In between lessons with a teacher, it is very useful to keep up with the practice on your own. You can remind yourself of what you learned by refreshing the thoughts that helped bring your system into balance. It's not the same experience as working with hands-on guidance but it does make the lessons more effective and students tend to progress more quickly. Self-practice of Alexander Technique looks at various procedures and very simple activities. These are not considered exercises, which are typically done with a lot of effort and little awareness but quite the opposite. We're practicing: less effort and more awareness.
One of the best things you can do on your own, is called Constructive Rest or semi-supine, or simply 'a lie down'. Regardless of the name (a rose by any other name would smell as sweet!) what Alexander teachers consistently encourage is:
-Give yourself some time in a quiet, comfortable space free of distractions.
-Lie on a firm, flat surface, with knees bent, head supported by a few thin books.
-Let your eyes be open with soft focus.
-Let your breath move in and out.
-Do nothing for 10 min or so.
That's the most bare bones gist of it, and one the most fundamental pieces of the practice. There is more to it, some specifics and details, but since it can be easy to overwhelm at first, starting here can be enough for anyone.
Simply making some time with nothing to do, can seem impossible to many modern humans. I suggest trying 10 minutes to start but ideally work up to 15 minutes. If it is too challenging start with 5, it may take some practice to let yourself alone with nothing to do. Disconnecting from digital devices can be surprisingly provoking. This is a nice way to remind yourself how you think without it and revise who's in charge of that dynamic.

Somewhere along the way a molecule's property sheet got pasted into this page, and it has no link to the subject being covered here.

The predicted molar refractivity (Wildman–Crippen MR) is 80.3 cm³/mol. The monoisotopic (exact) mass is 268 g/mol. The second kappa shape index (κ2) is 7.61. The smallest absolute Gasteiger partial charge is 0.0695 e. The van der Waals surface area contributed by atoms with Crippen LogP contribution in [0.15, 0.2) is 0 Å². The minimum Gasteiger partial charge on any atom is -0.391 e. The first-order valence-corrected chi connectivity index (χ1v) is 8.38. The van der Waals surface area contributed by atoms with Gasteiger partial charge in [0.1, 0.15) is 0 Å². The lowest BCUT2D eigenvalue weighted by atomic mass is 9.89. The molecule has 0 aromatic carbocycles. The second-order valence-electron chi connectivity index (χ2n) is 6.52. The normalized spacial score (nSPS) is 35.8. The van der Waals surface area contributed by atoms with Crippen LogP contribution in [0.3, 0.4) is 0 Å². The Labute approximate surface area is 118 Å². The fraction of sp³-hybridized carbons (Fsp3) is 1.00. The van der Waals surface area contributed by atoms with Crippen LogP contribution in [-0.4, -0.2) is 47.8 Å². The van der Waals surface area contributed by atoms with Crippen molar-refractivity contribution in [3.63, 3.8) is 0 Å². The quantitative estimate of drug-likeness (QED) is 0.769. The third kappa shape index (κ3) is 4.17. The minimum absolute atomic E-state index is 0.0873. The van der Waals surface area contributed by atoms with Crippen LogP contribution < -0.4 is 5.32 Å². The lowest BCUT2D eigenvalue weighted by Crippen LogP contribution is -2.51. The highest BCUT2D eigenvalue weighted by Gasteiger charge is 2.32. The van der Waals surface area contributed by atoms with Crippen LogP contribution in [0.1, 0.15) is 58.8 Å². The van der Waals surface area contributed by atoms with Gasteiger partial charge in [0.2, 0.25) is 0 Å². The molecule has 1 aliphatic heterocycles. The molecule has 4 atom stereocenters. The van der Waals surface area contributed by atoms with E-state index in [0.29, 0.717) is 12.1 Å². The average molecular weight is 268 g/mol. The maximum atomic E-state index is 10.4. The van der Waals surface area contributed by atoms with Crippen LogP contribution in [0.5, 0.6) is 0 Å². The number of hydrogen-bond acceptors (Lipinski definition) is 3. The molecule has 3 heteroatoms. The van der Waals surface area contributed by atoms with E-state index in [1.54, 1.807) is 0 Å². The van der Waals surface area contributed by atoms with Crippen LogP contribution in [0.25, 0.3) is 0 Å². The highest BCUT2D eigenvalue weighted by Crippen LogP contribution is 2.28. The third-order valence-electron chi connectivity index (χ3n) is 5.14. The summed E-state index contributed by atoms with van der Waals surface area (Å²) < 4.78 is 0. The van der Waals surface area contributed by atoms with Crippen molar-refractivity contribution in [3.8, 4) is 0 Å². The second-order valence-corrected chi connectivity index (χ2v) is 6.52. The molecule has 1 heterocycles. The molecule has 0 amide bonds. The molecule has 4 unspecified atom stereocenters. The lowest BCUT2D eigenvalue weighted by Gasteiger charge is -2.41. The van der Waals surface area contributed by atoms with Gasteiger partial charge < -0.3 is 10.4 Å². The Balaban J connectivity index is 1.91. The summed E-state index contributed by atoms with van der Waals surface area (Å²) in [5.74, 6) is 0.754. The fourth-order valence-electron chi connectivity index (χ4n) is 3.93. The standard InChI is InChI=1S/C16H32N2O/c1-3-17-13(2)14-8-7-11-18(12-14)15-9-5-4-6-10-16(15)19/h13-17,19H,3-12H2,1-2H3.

Just the act of letting yourself lie on a firm, flat surface will allow for a general decompression of the spine. Have you ever heard how we're a little taller in the morning than in the evening? The wear and tear of the day takes us down, being horizontal helps to let the discs plump back up. A floor, yoga mat, towel, rug all are fine. Mattresses and couches are not as they are meant for sleeping and do not provide the feedback we need. Use a couple paperback books as a firm (not hard) pillow so your head is supported and your neck can take a break.
You'll notice with legs fully outstretched (supine) that there is a lot more curve to the lumbar area, bending the knees gives the low back the space needed to decompress. Avoid pushing it flat, even the tiniest bit. That isn't the goal, and there is no work or effort required in non-doing.
We practice with your eyes open, because this is meant for everyday life. Staying present in your senses helps prevent a wandering mind. And vision is integral to balance and orientation. Many mindfulness practices encourage an inward focus, on breath and thought exclusively, for example. However Constructive Rest is an embodied mindfulness. When we reconnect to ourselves and the environment simultaneously our whole system responds and organizes innately.
Leave your breath alone, and let it move. No need to do anything specific, in fact, try not to! Just don't hold it and observe how it flows in and out. Breath will always move if we don't stop it.
Keep it simple and give it a try! Try it several days in a row and see what comes up for you. The less expectations you have the better, the more open you may be to a new experience.